I am a pretty solid Joss Whedon fan having seen all of Buffy, Angel and Firefly. But Whedon got on my nerves with his continuation of Buffy and Angel in comics form; that was more of a "ok, this is not for me anymore." Dr. Horrible had some choice lines ("Give my regards to St. Peter ... or you know, whoever has his job in hell") but I was also not crazy about it, and especially the depressing ending. But I could see why people might like it, and I who can have anything but praise for Nathan Fillion and the NPH. Dollhouse just kind of straight up sucked, except for a few small moments.
It is being compared to Alias, and the comparison does it no favors. To Alias -- to the idea of a show that revolves around dressing up a hot girl in various outfits and kicking stuff -- it adds in all this subtext about abused girls, and themes about memory and identity. Which is to say -- the show makes the audience feel bad for ogling the girl, and offers philosophy when I want ass kicking. Plus, for reasons I cannot explain, for me at least, Dushku lacks the charm I thought Jennifer Garner had on Alias -- but that is surely is almost entirely the result of my personal taste in cute girls. I like Garner's sticky-outie-ears and her tough jaw line. I don't know. I cannot fault Dushku as an actress since Garner is not exactly amazing.
The main plot was uninteresting, and turned on this HUGE coincidence -- that the source of the imprinted personality was coincidentally abused by the guy who stole the girl in this mission. Coincidence is lazy writing.
Whedon also seems determined for mainstream success on this and so is getting rid of his trademark twee dialogue and jokes, -- I get why (he can overdo it) but I still miss them. I cannot believe someone did not come into the bathroom when Helo from Battlestar was interrogating that guy at the urinal. Whedon let the opportunity go without a joke, a signal to the audience. His dialogue did not get him a large audience but at least he satisfied his fans -- my fear is this whitewashed stuff will satisfy no one: or worse, it will, and this will just be one of those shows that is on for a long time, and kind of sucks. In any case, I liked that, for good or bad, you could hear his voice in a show, the way you can hear Mamet or Sorkin. Now you can't anymore.
Most importantly Whedon failed to explain why the Dollhouse was necessary. The objection occured to him, and so he put the scene where the FBI guys ask the Helo why someone would order a girl imprinted with the memories of a hostage negotiator when they could just hire a negotiater, and the answer -- rich people just want MORE -- was unsatisfying. The whole notion of this Dollhouse with these programable girls seems needlessly complicated. By definition, none of the girls do anything someone outside of the Dollhouse can do, since it is outside of the Dollhouse they get the imprints. (Where they get the imprints may be a good part of the larger mythology, if I watch for that long).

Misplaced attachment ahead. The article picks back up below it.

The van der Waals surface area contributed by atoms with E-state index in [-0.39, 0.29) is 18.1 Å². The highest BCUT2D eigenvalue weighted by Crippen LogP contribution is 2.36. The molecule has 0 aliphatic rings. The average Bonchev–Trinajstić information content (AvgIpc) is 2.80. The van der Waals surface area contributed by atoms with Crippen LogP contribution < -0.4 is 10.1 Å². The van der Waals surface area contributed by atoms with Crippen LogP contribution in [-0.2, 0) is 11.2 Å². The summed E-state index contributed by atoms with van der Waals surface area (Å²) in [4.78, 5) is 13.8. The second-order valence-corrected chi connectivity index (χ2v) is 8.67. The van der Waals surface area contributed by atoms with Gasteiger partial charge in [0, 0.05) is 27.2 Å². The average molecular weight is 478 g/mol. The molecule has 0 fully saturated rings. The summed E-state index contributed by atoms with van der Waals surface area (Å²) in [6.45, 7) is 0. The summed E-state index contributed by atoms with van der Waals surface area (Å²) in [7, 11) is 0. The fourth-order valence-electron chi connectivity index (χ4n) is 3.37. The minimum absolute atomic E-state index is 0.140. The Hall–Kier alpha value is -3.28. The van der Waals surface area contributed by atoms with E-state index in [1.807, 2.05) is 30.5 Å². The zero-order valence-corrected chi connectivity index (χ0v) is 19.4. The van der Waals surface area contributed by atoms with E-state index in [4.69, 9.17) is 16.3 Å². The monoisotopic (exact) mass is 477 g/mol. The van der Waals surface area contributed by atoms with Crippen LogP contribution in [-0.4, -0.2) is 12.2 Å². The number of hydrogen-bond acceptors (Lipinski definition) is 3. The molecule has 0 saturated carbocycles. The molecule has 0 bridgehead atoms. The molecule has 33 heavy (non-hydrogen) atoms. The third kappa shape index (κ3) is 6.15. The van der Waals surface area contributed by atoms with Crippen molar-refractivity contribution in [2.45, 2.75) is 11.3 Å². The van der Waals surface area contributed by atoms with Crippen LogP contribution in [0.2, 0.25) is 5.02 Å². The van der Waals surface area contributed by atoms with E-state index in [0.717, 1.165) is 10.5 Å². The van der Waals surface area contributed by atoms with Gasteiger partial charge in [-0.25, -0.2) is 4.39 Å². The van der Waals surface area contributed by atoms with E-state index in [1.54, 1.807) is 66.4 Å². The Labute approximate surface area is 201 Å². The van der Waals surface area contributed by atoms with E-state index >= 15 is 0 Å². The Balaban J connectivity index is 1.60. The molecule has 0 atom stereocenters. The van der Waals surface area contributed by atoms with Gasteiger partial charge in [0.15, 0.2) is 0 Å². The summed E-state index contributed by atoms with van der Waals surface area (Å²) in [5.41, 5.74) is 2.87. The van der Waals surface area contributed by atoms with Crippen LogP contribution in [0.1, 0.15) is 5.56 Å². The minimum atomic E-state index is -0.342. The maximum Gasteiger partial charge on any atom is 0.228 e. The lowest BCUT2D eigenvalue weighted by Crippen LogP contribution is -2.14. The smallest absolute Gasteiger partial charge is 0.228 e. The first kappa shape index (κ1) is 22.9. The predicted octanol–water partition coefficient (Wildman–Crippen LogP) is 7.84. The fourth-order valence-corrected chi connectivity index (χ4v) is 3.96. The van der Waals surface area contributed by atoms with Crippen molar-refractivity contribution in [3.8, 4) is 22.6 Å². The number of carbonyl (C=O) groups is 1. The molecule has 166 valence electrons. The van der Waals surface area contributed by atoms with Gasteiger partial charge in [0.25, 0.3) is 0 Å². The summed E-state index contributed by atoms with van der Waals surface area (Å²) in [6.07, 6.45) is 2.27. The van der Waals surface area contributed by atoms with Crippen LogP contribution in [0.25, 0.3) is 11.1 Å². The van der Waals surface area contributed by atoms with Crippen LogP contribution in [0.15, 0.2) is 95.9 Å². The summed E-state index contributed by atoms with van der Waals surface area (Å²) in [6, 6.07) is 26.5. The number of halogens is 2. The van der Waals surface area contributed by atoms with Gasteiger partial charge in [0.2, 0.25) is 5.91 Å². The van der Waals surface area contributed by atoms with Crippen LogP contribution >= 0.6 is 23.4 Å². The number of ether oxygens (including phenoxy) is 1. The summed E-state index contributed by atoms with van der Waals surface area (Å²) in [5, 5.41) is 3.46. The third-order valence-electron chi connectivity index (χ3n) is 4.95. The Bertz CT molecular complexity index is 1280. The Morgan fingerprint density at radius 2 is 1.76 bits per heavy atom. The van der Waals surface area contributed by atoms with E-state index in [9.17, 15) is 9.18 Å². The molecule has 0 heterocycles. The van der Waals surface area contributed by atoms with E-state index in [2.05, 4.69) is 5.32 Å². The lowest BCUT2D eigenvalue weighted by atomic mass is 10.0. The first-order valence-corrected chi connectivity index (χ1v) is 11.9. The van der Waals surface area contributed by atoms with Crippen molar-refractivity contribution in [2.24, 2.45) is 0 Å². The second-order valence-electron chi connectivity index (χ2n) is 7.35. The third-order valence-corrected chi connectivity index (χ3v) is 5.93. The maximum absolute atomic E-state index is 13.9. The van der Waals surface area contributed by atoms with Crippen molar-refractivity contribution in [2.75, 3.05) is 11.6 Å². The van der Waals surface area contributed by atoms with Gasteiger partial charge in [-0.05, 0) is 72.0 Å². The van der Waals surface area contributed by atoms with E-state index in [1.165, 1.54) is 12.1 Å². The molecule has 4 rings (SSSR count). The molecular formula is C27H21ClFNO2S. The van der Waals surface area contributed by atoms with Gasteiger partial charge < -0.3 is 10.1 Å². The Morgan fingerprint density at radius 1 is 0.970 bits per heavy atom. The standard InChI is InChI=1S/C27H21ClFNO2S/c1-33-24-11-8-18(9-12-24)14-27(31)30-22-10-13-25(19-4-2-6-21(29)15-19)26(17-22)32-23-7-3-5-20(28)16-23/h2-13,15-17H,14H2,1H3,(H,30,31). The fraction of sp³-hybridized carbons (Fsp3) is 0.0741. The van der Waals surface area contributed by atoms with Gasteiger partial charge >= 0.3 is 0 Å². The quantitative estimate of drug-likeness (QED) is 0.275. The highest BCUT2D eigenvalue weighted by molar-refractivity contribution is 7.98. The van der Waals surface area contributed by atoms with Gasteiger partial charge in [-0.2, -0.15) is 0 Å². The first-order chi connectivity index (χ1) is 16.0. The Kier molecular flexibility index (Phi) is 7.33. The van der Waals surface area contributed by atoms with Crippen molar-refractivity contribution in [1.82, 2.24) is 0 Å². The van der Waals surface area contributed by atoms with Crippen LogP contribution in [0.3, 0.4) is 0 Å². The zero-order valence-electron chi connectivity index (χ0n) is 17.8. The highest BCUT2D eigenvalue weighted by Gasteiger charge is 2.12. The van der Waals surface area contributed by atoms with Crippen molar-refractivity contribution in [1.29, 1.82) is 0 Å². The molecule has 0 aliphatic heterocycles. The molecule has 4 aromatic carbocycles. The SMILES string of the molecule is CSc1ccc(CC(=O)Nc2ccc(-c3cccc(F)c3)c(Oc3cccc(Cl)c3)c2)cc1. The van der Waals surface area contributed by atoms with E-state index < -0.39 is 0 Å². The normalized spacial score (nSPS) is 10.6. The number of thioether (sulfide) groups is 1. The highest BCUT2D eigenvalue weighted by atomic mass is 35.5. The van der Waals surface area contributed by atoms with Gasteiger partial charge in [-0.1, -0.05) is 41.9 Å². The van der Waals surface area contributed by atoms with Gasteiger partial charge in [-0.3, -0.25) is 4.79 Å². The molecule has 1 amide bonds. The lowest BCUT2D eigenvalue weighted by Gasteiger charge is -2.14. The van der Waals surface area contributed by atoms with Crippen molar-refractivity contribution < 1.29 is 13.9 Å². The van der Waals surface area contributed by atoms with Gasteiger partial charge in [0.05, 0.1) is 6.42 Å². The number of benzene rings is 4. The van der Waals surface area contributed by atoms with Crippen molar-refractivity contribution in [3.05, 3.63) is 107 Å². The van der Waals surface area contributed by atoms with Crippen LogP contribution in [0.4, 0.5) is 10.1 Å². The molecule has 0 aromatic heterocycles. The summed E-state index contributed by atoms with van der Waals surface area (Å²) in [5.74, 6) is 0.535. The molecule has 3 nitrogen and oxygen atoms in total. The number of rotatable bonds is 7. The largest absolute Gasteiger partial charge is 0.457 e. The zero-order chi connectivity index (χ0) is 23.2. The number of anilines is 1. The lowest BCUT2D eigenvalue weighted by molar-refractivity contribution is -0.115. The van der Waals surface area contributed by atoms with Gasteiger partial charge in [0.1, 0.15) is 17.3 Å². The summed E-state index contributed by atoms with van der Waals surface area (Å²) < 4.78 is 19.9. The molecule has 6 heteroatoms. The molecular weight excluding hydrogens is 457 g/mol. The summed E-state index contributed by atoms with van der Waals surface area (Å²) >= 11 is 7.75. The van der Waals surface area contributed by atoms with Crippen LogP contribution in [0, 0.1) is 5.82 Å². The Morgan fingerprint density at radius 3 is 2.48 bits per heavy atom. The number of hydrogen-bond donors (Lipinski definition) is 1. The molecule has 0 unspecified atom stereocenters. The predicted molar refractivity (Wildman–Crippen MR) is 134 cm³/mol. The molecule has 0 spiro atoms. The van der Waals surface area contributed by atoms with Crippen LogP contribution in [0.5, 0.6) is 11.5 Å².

Another detail that felt off to me -- the whole place looks liek a day spa, so why is the evil science room where they electrocute the girls with painful needles in a room with translucent windows on every side overlooking the main room so everyone can see the Frankenstein lights and just walk up and open the translucent window door whenever they want? You don't want to put that in a basement or something? Or at least get an opaque door and a chain lock?
The only moments that rang right with me was the line at the beginning where she says "Have you every tried to clean a slate -- you can always still read what used to be there." That is a good point and it is sort of etymologically sound: Tabula Rasa is usually translated as "Blank Slate" but "scraped slate" is closer and you CAN still read what used to be there as Derrida and Co pointed out. I also thought the bit at the end with the freaky naked guy who is looking for Dushku was good -- it reminded me of those evil blue hand dudes from Firefly. That was pretty intense.
I am not sure if I will watch more of this show. It depends on how bored I am, and if I hear that magic sentence from someone I trust -- "The first episode was weak but it got way better after that."